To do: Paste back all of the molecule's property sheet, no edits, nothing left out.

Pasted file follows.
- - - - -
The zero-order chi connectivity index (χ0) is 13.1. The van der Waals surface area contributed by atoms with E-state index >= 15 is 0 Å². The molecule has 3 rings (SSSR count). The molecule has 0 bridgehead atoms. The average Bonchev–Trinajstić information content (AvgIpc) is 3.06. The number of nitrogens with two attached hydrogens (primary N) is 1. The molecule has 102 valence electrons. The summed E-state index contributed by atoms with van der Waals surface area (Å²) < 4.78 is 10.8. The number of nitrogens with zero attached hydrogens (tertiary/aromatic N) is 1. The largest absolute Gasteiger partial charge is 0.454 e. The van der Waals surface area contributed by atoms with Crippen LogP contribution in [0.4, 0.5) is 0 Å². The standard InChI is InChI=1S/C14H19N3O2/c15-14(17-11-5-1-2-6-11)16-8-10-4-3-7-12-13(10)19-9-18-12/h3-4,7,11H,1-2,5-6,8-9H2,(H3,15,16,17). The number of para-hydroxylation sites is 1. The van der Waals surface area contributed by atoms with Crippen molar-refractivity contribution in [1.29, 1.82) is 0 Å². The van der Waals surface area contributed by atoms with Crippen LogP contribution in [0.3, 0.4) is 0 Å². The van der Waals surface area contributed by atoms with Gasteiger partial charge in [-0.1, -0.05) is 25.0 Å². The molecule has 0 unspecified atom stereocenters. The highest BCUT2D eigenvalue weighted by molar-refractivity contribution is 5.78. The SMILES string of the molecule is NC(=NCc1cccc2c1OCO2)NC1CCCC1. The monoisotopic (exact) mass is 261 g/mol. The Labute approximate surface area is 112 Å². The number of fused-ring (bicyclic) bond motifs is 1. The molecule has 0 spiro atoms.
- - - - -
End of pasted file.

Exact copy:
The zero-order chi connectivity index (χ0) is 13.1. The van der Waals surface area contributed by atoms with E-state index >= 15 is 0 Å². The molecule has 3 rings (SSSR count). The molecule has 0 bridgehead atoms. The average Bonchev–Trinajstić information content (AvgIpc) is 3.06. The number of nitrogens with two attached hydrogens (primary N) is 1. The molecule has 102 valence electrons. The summed E-state index contributed by atoms with van der Waals surface area (Å²) < 4.78 is 10.8. The number of nitrogens with zero attached hydrogens (tertiary/aromatic N) is 1. The largest absolute Gasteiger partial charge is 0.454 e. The van der Waals surface area contributed by atoms with Crippen LogP contribution in [0.4, 0.5) is 0 Å². The standard InChI is InChI=1S/C14H19N3O2/c15-14(17-11-5-1-2-6-11)16-8-10-4-3-7-12-13(10)19-9-18-12/h3-4,7,11H,1-2,5-6,8-9H2,(H3,15,16,17). The number of para-hydroxylation sites is 1. The van der Waals surface area contributed by atoms with Crippen molar-refractivity contribution in [1.29, 1.82) is 0 Å². The van der Waals surface area contributed by atoms with Crippen LogP contribution in [0.3, 0.4) is 0 Å². The van der Waals surface area contributed by atoms with Gasteiger partial charge in [-0.1, -0.05) is 25.0 Å². The molecule has 0 unspecified atom stereocenters. The highest BCUT2D eigenvalue weighted by molar-refractivity contribution is 5.78. The SMILES string of the molecule is NC(=NCc1cccc2c1OCO2)NC1CCCC1. The monoisotopic (exact) mass is 261 g/mol. The Labute approximate surface area is 112 Å². The number of fused-ring (bicyclic) bond motifs is 1. The molecule has 0 spiro atoms.